I first heard about this from a songwriter friend, whose older sister had committed suicide when he was a teenager. Her death was a very long time ago, but he recognised that, in many ways, he was either still grieving, had not grieved effectively or was still in some way stuck in his grief. He researched and told me about ‘complex’ or ‘complicated grief’. This is something which is recognised as being common for those who have lost loved ones to suicide. ‘Complex grief’ basically means that there are extraordinary factors related to the death, which complicate the person’s ability to process, understand and move through their grief. Suicide interrupts the natural order of life and death. Also, it often happens following the dead loved one having suffered in various ways. Suicide is obviously often viewed as ‘preventable’ and in some cases we may not know why it has happened.

I immediately began to think – ‘Oh.. I guess I must also have experienced ‘complex grief’. How do you grieve for the most important person in your life but whom you never met whilst they were alive? Guilt is also a key factor for those who experience loss due to suicide and the same goes for the death of a baby. (Probably the death of a child in any circumstance). I understand that guilt is a key part of any grief, but I am referring to something different with baby loss which seems very close to suicide – Could I have done something wrong? Could this, in FACT, be my fault? Could I have stepped in and taken action to prevent this death? … ( if we had gone to the hospital sooner, if I had eaten or drunk different things … if I not had a particular medical intervention .. etc. etc.)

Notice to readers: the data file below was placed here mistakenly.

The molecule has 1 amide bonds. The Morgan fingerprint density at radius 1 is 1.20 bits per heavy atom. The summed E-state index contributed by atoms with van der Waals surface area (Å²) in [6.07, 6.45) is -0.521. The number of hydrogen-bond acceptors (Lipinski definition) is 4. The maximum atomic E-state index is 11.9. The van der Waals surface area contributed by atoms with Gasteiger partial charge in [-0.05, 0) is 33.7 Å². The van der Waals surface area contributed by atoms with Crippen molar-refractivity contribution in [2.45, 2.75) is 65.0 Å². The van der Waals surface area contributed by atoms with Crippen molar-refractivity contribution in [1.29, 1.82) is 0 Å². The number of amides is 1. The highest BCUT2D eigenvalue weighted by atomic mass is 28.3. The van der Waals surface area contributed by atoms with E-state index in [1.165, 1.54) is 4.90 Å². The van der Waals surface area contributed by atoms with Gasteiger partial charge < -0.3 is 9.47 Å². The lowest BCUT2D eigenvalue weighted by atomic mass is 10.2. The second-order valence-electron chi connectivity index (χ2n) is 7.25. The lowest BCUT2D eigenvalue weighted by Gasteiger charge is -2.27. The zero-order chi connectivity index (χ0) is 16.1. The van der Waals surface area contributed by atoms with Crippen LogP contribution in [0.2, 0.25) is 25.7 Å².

If you look at the symptoms of complex grief, you will find several factors listed that will ALWAYS be the case with baby loss, for example; ‘inability to look back on the happy times with your loved one’, ‘believing you did something wrong or could have prevented the loss’. In fact, the circumstances of having been pregnant could actually CREATE some of the factors that signify complex grief; ‘difficulty resuming normal routine’. I came to the conclusion, not only that I likely have experienced complex grief, but that surely the vast majority of those who experience baby loss must have done so too.

I am aware that labelling our feeling’s and/or behaviours can be unnecessary and unhelpful, however, if you do not know about baby loss and you do not know about complex grief, you would probably expect yourself or expect parents whom you know have lost a baby, to display and experience grief in a different way. I think it would be helpful if everyone considered this whole topic of grief following baby loss a little further.